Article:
The Rise of Midlevels, Should We Be Worried?

Dr. Kaboum
3 min readAug 8, 2021
by Cezar Berje

After I graduated from my residency last year in internal medicine, I started my job as an internist physician in my hospital of choice. One year into this experience left a sour taste in my mouth, especially regarding the rising level of nonphysician practitioners (or mid-levels) in the sector and the insidious increase in their scope of practice.

While working with midlevel practitioners, I am supposed to be their supervising physician, After all, that is what my long years of medical school and training prepared me to do. History, examination, diagnostics, and planning all need to be run by me one way or another before orders go into the system and directly into medical action to my patients.

But so far, the relationship has been contentious, every encounter seems to be adversarial, a continuous attempt by midlevel practitioners to prove who's smarter, a polite request to run assessments and plans by me is taken in an unwelcoming passive-aggressive manner, “how come a newly-graduated physician is supposed to boss me around” kind of vibe in the air.

This experience has got me thinking, what happened here? where did we go wrong? where did we lose the balance between maintaining a respectful and inviting environment, to pitting healthcare providers against each other? and why does it seem that everywhere I look, it is more Midlevel practitioners than physicians roaming the hallways of the hospitals?

Projections are concerning

Projected Employment

Per the Occupational Outlook Handbook from the Bureau of Labor Statistics, the number of physicians in 2019 is 752,400, projected to increase by 4% by 2029 to 779,700. Compared to the number of the projected growth of other healthcare diagnosis or treating practitioners of 10%, physicians' growth looks very underwhelming.

On the other hand, we see an explosion of the projected number of Midlevel practitioners (nursing practitioners, nurse anesthetists, and physician assistants) from 381,700 to a whopping 537,800 at a 41% increase!

National Physician Shortage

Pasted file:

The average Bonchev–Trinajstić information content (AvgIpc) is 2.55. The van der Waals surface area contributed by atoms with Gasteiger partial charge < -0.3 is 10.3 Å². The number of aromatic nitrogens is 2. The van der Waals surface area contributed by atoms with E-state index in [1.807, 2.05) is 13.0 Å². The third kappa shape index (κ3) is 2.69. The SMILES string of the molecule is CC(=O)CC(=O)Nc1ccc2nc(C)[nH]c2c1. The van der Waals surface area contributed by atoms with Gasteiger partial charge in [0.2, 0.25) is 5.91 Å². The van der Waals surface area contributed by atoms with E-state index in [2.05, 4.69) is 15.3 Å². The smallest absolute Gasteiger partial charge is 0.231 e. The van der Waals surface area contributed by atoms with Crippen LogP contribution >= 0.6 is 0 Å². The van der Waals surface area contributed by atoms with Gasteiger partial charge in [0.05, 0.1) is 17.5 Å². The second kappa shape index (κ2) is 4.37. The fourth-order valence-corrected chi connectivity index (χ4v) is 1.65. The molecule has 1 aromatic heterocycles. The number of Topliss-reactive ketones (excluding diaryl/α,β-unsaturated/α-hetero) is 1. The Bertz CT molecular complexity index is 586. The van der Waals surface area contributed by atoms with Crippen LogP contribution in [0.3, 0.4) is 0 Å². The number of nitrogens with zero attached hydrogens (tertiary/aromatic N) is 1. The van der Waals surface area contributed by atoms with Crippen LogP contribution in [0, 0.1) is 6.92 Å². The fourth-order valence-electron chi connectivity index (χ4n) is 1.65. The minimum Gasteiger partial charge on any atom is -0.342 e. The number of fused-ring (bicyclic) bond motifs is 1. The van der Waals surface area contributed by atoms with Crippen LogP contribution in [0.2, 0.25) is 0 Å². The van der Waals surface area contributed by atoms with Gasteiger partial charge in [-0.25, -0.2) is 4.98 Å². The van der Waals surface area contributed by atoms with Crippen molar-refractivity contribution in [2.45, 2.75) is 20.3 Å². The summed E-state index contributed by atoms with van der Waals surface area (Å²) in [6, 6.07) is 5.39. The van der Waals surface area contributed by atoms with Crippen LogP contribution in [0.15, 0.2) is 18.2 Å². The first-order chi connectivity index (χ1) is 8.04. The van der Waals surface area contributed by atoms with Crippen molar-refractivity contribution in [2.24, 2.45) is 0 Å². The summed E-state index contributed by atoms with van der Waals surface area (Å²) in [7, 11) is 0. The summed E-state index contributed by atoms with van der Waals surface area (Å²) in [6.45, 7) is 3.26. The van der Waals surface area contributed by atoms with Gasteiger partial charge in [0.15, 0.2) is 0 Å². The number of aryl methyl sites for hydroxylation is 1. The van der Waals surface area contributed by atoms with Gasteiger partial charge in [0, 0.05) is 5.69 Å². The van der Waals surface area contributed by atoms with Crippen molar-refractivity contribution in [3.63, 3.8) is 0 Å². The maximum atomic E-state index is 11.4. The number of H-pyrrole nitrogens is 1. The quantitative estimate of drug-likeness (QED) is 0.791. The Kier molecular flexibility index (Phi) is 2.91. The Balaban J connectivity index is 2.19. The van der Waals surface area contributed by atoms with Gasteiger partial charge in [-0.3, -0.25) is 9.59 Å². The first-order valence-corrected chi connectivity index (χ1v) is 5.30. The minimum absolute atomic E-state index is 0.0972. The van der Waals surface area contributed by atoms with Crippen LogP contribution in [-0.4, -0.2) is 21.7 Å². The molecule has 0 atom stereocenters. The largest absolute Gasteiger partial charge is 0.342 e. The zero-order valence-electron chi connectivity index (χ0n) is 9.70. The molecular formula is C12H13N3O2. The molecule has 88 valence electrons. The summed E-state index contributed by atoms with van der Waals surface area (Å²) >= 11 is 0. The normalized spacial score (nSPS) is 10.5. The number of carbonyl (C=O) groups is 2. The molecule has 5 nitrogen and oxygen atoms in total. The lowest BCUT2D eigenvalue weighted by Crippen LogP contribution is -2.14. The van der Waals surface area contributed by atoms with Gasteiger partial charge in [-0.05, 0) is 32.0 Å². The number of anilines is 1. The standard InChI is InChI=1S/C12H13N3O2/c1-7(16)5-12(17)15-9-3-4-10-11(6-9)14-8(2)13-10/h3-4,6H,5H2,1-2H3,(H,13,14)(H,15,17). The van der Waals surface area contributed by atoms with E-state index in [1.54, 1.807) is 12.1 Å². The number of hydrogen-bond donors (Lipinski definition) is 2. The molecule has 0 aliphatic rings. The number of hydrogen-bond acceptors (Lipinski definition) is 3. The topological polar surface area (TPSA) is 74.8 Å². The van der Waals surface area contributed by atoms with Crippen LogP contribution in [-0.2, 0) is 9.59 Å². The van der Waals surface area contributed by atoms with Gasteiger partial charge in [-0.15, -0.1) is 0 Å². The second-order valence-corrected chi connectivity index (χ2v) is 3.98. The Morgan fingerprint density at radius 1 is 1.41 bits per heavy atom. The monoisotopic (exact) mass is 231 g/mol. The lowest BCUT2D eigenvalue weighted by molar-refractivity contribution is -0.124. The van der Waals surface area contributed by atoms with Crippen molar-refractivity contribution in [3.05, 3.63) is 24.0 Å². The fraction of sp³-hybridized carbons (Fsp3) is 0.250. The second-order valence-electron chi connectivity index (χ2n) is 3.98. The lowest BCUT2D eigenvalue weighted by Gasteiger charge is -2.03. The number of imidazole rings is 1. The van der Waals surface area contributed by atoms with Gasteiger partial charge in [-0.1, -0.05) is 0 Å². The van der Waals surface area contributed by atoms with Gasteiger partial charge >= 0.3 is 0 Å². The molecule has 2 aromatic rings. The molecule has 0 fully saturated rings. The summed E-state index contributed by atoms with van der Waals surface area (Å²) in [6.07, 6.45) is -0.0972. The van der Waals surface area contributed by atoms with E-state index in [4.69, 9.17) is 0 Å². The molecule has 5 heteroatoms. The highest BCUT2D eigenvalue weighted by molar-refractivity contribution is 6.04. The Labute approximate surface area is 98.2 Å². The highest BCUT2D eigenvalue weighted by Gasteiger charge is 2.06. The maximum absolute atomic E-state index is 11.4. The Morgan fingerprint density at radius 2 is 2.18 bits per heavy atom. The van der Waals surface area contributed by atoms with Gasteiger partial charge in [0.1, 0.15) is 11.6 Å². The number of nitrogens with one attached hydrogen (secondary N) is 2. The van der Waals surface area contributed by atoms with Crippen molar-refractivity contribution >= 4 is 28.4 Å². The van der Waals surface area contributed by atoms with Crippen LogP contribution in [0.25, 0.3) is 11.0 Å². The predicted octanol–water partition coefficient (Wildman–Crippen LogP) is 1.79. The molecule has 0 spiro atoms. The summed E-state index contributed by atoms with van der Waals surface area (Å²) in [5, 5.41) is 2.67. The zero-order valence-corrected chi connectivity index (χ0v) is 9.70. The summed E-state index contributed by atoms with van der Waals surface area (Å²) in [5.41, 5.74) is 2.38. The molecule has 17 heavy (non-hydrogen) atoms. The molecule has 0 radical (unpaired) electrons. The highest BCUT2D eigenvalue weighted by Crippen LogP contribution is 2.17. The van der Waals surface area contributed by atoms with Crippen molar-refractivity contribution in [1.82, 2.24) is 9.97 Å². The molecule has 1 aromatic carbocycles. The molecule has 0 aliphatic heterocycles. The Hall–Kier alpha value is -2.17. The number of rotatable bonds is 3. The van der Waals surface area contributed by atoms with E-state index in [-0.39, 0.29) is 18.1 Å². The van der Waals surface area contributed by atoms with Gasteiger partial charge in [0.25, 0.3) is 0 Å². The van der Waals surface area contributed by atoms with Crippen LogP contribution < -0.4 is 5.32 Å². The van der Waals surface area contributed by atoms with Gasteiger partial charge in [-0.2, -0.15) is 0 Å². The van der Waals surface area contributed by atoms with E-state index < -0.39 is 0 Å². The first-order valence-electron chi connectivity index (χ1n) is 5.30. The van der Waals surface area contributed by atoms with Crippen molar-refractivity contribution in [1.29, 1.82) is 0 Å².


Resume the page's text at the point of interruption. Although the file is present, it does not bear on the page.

Figure derived from AAMC document

The Association of America Medical Colleges (AAMC) attempted to tackle the issue of the physician shortage and it culminated into 100-page research published last year to try to analyze such a complex situation. Be my guest if you want to read the whole dossier but what intrigued me the most was their data regarding the projected national physician shortage as plotted above.

They estimate by 2029, we will have a shortage of physicians ranging from 57,000–118,000, most of which are concentrated in rural areas, especially for primary care.


Simple math from the numbers above shows by 2029, we will have around the growth of 27,300 physicians, along with almost 156,200 midlevel practitioners. All competing for possible 57,000–118,000 extra available positions!

A best-case scenario would be needing almost around 120,000 extra healthcare providers, projected supply will oversaturate the market with almost 65,000 providers!

We study for years and train away our youth to achieve our goals of becoming physicians, and be able to treat our patients to the best of our knowledge. At one point in the future, a lot of graduating doctors might not find a place to practice or have to compete with other practitioners to do what they are trained to do.

Something needs to change.

Finally, I'll leave you with this concerning statement written at the job prospects part in the Bureau of Labor Statistics:

Physician assistants (and nursing practitioners) can provide many of the same services as physicians. PAs are expected to continue to have a growing role in providing healthcare services because they can be trained more quickly than physicians…. Physician assistants will have growing roles in all areas of medicine as states expand allowable procedures and autonomy, and as insurance companies expand their coverage of physician assistant services.



Dr. Kaboum

Physician/patient advocate to the core and Having to be pseudonymous to make a change in the current medical field should explain it all.